“Over the past decade, the expanded use of unmanned armed vehicles has dramatically changed warfare, bringing new humanitarian and legal challenges. Now rapid advances in technology are resulting in efforts to develop fully autonomous weapons. These robotic weapons would be able to choose and fire on targets on their own, without any human intervention. This capability would pose a fundamental challenge to the protection of civilians and to compliance with international human rights and humanitarian law.”
Campaign to Stop Killer Robots.
Internationally, there is growing alarm among a majority of states of the need for legally binding controls on emerging technologies that are leading towards the development of lethal autonomous weapons. While such weapons do not yet exist, experts claim that we are only a matter of years away from such a reality. Lethal autonomous weapons, also known as ‘killer robots’, would be machines that could identify targets and carry out lethal force, without any human control.
The main arguments against such weapons are from the fields of ethics, human rights and international law. According to the Campaign to Stop Killer Robots,
“Allowing life or death decisions to be made by machines crosses a fundamental moral line. Autonomous robots would lack human judgment and the ability to understand context. These qualities are necessary to make complex ethical choices on a dynamic battlefield, to distinguish adequately between soldiers and civilians, and to evaluate the proportionality of an attack. As a result, fully autonomous weapons would not meet the requirements of the laws of war.”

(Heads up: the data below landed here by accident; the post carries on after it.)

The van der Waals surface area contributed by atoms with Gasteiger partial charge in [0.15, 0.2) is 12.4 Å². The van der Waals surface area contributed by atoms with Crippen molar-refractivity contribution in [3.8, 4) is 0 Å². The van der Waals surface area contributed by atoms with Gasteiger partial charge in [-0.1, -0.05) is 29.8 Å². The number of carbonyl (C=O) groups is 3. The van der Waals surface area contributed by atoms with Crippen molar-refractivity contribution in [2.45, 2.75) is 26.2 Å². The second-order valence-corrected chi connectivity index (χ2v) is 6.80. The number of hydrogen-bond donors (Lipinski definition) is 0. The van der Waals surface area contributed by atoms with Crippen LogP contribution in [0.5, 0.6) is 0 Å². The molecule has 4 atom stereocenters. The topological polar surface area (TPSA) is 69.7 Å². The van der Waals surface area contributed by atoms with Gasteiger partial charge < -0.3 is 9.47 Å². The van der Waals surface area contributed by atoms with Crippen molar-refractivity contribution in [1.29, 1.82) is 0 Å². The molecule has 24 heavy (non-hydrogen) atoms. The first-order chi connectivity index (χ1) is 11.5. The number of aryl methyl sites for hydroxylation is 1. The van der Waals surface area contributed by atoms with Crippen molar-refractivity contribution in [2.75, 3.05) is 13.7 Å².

Internationally, at multilateral disarmament fora, this topic is being hotly debated, with the majority of states seeking to implement a legal ban as soon as possible, as well as calling for all states to implement domestic legislation, before such weapons are in existence. However, there is so far failure to agree on how to reach this objective. A small number of states, namely Australia, the USA, China, Russia, South Korea, Israel and the United Kingdom are blocking such efforts, claiming to wish to explore the ‘humanitarian benefits’ of such weapons. As such, the recent sixth meeting on lethal autonomous weapons systems at the Convention on Conventional Weapons (CCW) concluded without a treaty, and instead the states involved have recommended in the final report, that the CCW deliberations continue on this topic next year.
Meanwhile at the business and grass roots level, there is also growing concern from tech experts, electronics companies and AI organisations that wish to see a ban implemented so that their technological advances and skills are not mis-used. For example, there was a recent pledge by tech leaders and workers, to “neither participate in nor support the development, manufacture, trade, or use of lethal autonomous weapons.” This pledge has now been signed by 241 organizations and 3117 individuals.
Read more about the Campaign to Stop Killer Robots here.
The New Zealand Campaign to Stop Killer Robots, is coordinated by Peace Movement Aotearoa, and the page can be accessed here.
Read about the Future of Life Artificial Intelligence pledge here.
Access the Human Rights Watch publication on Lethal Autonomous Weapons here.